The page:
S&P Global Market Intelligence presents a list of the year's most important players, including a state regulator who kept Affordable Care Act markets in her state open and a CEO tasked with reinvigorating a giant P&C insurer, with a look ahead to what could come next for them or their institutions.
Seema Verma, administrator, Centers for Medicare and Medicaid Services
As Republicans in Congress dismantled parts of the ACA, Verma, the federal regulator of health insurance markets, took several actions to undo parts of the law.
At the White House's direction, CMS cut off funding for cost-sharing reductions to insurers, a move that led ACA health plan premium rates to skyrocket.
Verma's agency also cut the amount of time for open enrollment in half under a final rule in April, arguing that doing so would "help stabilize the individual and small group markets."
Months later, CMS slashed the budget for outreach and marketing ahead of the ACA's open enrollment season by 90%.
Those actions led to a decrease of about 400,000 people in enrollment for the ACA federal exchange at the end of the enrollment season.
Brian Duperreault, president and CEO, American International Group Inc.
Duperreault was selected as the embattled insurer's president and CEO in May and navigated the company through the lifting of its too-big-to-fail label.
The Financial Stability Oversight Council tossed the company's systemically important financial institution designation in a 7-2 decision that removed the company's supervision by the Board of Governors and the enhanced prudential standards that came with the label.
After the decision, Duperreault praised the decision, saying the company had successfully de-risked its assets since the 2008 financial crisis.
Trinidad Navarro, insurance commissioner, Delaware
Under Navarro, MetLife Inc. was able to spin off its U.S. retail business into Brighthouse Financial Inc as MetLife worked to shed its own SIFI label.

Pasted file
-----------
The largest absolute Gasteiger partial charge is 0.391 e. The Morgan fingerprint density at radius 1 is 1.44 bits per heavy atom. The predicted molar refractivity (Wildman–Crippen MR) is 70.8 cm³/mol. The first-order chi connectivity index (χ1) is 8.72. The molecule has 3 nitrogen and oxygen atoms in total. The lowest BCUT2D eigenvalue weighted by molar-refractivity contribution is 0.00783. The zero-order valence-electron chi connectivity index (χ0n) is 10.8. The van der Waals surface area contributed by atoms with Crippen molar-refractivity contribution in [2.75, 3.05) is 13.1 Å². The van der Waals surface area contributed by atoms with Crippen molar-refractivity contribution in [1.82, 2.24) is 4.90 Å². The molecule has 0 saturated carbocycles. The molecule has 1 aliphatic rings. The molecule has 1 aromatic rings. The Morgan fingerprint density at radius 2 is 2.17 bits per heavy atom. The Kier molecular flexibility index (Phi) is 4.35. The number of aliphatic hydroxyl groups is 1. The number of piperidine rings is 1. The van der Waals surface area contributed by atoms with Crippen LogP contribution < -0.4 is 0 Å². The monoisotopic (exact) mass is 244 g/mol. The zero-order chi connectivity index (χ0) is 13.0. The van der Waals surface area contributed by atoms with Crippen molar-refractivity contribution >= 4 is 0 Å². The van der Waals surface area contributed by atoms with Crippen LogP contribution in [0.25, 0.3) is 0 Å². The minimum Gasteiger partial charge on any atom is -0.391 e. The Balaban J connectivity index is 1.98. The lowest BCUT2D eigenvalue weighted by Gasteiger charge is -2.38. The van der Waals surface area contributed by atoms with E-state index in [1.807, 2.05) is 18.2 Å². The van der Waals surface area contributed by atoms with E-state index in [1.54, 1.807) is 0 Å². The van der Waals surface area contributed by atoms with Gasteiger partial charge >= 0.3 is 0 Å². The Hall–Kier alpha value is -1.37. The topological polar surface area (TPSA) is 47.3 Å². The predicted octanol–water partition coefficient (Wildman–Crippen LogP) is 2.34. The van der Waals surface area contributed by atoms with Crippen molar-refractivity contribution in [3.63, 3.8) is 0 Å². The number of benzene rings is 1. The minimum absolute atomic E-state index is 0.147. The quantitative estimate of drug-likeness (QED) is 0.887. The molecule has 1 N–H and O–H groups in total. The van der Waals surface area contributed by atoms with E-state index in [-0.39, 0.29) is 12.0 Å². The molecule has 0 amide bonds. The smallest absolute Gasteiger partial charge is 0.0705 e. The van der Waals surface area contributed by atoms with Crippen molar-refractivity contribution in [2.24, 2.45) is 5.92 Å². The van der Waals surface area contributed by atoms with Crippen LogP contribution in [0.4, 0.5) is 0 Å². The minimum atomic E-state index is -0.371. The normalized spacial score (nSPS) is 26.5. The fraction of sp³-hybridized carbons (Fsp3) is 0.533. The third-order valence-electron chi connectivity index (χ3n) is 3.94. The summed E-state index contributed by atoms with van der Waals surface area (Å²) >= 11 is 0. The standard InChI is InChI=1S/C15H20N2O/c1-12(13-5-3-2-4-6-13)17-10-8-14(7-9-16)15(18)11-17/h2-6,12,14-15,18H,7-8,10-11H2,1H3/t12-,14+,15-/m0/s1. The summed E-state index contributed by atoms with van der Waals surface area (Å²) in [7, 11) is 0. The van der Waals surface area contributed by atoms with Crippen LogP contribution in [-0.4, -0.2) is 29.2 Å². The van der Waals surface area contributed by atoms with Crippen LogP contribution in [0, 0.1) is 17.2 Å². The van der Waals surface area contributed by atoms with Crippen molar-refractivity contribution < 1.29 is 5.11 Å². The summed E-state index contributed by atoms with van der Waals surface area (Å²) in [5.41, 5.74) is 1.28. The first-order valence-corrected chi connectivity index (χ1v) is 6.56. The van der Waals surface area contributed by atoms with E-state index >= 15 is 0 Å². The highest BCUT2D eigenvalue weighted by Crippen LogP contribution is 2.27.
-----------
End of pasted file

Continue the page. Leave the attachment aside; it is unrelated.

Navarro said in an interview that after the spinoff hearing officer signed off on the decision and presented his recommendation, his obligation to stay independent was fulfilled and he agreed to the plan.
Now, Brighthouse "appears to be meeting its goals" as a company, Navarro said, after a recent meeting with executives where they presented a plan to "simplify" the insurance products Brighthouse offers.
As the chief regulator of insurance in the state, Navarro said, he is proud that 95% of Delaware citizens have health insurance. And while the ACA is not perfect, Delaware was able to keep some of the major consumer protections in the ACA intact in the state, he said.
But he warned that health insurance markets could falter in the coming years.
"You're going to see in the next couple years millions of people with no options," Navarro said. "We're going to see a significant drop in our state and across the country," he added, because of the uncertainty CMS and the White House have created for the industry.
Barbara Richardson, insurance commissioner, Nevada
Over Richardson's desk hangs a printed picture of a map showing most of her state without a health insurer offering ACA plans, a reminder of the near-collapse of the state's ACA marketplace in 2017. She said it motivates her to "continue to fight," find ways to keep Nevadans insured and prevent "bare" counties where consumers cannot buy policies through the health insurance exchange.